This introduction is going to be a bit shorter than the first three since we have a very special guest response to the episode coming later this week. Eva Kelley, good friend of ours and colleague of Lucas’s in UCSB’s Department of Religious Studies, will be offering her thoughts on the status of “experience” as a concept in religious studies. It’s going to be fantastic.
This week we discussed “Experience” by Robert Sharf which is a chapter from Critical Terms for Religious Studies (1998). There is really no good reason to choose this chapter over any of the others from the text except that it was the first I read from the collection after a professor from one of my first seminars at Northwestern gave it to me as a supplement she thought I might find interesting. I found it exasperating, and thus extremely interesting, and it’s an essay that has sort of stuck with me ever since.
I find it exasperating for reasons that I get into in the actual podcast, but there are elements I appreciate about the essay. The colonial history of the inherited terms in religious studies is seemingly inexhaustible, so I think it’s always worth digging into and telling. Though I don’t think Sharf is conscious of it in this essay, through his analysis of the colonial genealogy of “experience,” he touches on something that I’ve become increasingly interested in: the fault lines between indigenous uses of colonial power as resistance or as consolidation of different, non-colonial discourses of power and the imposition of categories as a means of colonial political taxonomy and control. Put another way, as I wonder in this episode, can we understand someone like D.T. Suzuki or Sarvepalli Radhakrishnan as colonizers of their own religious traditions? Sharf’s account of these two figures raises some important questions about how we mediate the boundaries between criticizing a colonial imposition and criticizing what is perhaps an internal change from within a tradition, even if it is employing “colonial” concepts for its own ends.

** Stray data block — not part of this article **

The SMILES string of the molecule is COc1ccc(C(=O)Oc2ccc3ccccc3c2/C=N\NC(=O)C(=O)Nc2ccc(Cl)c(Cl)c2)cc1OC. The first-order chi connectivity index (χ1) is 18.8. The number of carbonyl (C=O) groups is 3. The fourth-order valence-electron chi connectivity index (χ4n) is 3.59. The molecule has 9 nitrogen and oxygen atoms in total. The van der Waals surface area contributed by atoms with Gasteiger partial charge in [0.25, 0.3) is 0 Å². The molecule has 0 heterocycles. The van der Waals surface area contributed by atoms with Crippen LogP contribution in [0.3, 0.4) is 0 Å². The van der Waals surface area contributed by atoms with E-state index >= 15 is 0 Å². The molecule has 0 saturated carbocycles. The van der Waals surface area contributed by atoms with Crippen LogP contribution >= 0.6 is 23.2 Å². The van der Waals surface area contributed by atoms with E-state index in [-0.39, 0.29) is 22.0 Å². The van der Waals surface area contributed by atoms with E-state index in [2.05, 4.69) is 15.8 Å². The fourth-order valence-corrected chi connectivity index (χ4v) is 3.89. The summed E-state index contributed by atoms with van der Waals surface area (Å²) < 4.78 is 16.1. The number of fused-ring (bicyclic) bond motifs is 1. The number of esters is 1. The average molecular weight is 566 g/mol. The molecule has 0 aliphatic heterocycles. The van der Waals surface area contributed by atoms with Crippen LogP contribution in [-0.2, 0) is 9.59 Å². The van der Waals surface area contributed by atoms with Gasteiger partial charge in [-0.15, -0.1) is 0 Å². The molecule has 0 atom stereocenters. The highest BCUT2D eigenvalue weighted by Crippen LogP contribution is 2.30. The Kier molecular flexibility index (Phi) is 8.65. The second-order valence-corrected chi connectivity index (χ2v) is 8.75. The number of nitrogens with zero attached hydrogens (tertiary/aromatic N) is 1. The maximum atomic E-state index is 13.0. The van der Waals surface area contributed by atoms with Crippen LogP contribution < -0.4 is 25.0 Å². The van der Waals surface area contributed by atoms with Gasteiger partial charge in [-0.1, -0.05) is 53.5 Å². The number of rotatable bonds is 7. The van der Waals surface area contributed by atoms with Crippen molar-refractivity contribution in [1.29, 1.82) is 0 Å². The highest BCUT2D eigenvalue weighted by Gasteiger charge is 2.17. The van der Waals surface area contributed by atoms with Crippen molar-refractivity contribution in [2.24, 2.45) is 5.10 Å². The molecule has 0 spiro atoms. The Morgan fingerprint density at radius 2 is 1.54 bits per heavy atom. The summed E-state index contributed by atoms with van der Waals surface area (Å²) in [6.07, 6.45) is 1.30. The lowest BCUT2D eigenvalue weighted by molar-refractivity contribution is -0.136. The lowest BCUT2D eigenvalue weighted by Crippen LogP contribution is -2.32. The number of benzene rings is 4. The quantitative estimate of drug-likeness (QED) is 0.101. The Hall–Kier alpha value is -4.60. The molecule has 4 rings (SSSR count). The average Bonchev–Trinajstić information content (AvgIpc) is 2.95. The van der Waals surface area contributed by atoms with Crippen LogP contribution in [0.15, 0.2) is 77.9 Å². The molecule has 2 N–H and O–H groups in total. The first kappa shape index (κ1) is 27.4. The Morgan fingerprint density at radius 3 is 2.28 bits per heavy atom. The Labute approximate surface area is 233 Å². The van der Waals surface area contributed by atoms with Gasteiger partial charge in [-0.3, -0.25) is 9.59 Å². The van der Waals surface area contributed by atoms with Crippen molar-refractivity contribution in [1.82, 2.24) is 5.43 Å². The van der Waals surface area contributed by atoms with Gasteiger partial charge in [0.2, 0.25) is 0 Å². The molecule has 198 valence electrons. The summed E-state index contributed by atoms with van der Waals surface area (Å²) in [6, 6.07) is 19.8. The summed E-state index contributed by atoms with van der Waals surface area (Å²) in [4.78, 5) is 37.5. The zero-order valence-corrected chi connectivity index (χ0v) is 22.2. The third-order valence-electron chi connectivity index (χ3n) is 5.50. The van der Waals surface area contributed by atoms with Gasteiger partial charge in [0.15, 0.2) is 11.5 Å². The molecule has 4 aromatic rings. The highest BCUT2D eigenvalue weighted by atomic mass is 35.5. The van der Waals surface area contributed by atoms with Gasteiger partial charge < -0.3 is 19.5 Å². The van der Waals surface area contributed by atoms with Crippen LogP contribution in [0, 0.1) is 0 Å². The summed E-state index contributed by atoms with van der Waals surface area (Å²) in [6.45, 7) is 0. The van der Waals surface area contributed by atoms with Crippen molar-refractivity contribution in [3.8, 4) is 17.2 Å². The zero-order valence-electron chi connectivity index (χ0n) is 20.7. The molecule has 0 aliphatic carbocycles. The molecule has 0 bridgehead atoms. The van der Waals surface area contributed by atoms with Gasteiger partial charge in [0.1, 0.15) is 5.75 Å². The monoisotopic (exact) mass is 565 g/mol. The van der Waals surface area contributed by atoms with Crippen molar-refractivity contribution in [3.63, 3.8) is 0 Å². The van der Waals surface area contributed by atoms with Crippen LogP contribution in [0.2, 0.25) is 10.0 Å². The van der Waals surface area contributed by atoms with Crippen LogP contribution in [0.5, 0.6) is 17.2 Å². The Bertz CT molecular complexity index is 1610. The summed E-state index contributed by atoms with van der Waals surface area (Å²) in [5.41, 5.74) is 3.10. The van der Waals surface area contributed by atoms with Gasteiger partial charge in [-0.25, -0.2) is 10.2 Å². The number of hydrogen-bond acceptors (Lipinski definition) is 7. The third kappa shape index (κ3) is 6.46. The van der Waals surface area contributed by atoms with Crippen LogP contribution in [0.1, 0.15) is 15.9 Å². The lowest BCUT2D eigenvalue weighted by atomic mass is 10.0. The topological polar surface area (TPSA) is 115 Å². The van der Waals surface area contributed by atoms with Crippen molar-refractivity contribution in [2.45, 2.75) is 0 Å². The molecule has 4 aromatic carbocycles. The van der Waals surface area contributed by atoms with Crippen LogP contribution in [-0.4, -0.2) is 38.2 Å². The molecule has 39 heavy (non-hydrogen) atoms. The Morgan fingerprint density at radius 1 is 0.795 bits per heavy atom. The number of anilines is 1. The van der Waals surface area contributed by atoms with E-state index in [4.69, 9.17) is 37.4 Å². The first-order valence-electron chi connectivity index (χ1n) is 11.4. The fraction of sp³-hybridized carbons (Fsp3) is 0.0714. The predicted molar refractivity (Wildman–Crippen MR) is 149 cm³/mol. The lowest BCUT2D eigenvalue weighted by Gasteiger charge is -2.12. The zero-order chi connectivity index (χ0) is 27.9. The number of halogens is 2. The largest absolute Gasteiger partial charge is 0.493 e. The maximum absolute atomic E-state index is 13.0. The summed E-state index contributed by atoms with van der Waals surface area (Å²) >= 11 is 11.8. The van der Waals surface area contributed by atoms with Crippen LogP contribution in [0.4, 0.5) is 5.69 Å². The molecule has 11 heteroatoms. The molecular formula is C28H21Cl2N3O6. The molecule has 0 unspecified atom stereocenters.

Lastly, Lucas and I have a slight disagreement toward the end of the episode over whether or not Sharf’s handling of epistemology is a problem related to assuming a kind of scientific naturalism or a logical problem. My position was the former (which I don’t think excludes logical problems necessarily), which is part of a larger problematic trend I see in critical religion. I don’t have any problem out of hand with natural scientific approaches to the study of religion if we’re talking about cognitive science or something like that. I see an actual logical distinction between what natural sciences does and what “historical sciences,” die Geisteswissenschaften, the humanities, do (a distinction that I will talk about in the next episode when we discuss Max Weber), so natural science people can go nuts. The problem I have is moving from a critique of colonial imposition to the conclusion that religious studies should, therefore, engage natural scientific approaches in the study of religion. The leap this conclusion makes is evident in the way in which the first part of Sharf’s chapter seems almost completely unrelated to the second part where he eludes to the reducibility of all phenomena to natural scientific explanations (by invoking Daniel Dennett.) At odds in this leap, on my reading, is a confusion of the fact/value distinction where certain “value-centered” approaches are employed while at the same time rejecting such approaches as meaningless, useless, or nefarious in favor of fact-based “science.” This is an argument that I’m still developing, so I’ll leave it there for now. It’s certainly going to come up again in future episodes!
Listen to Episode 4: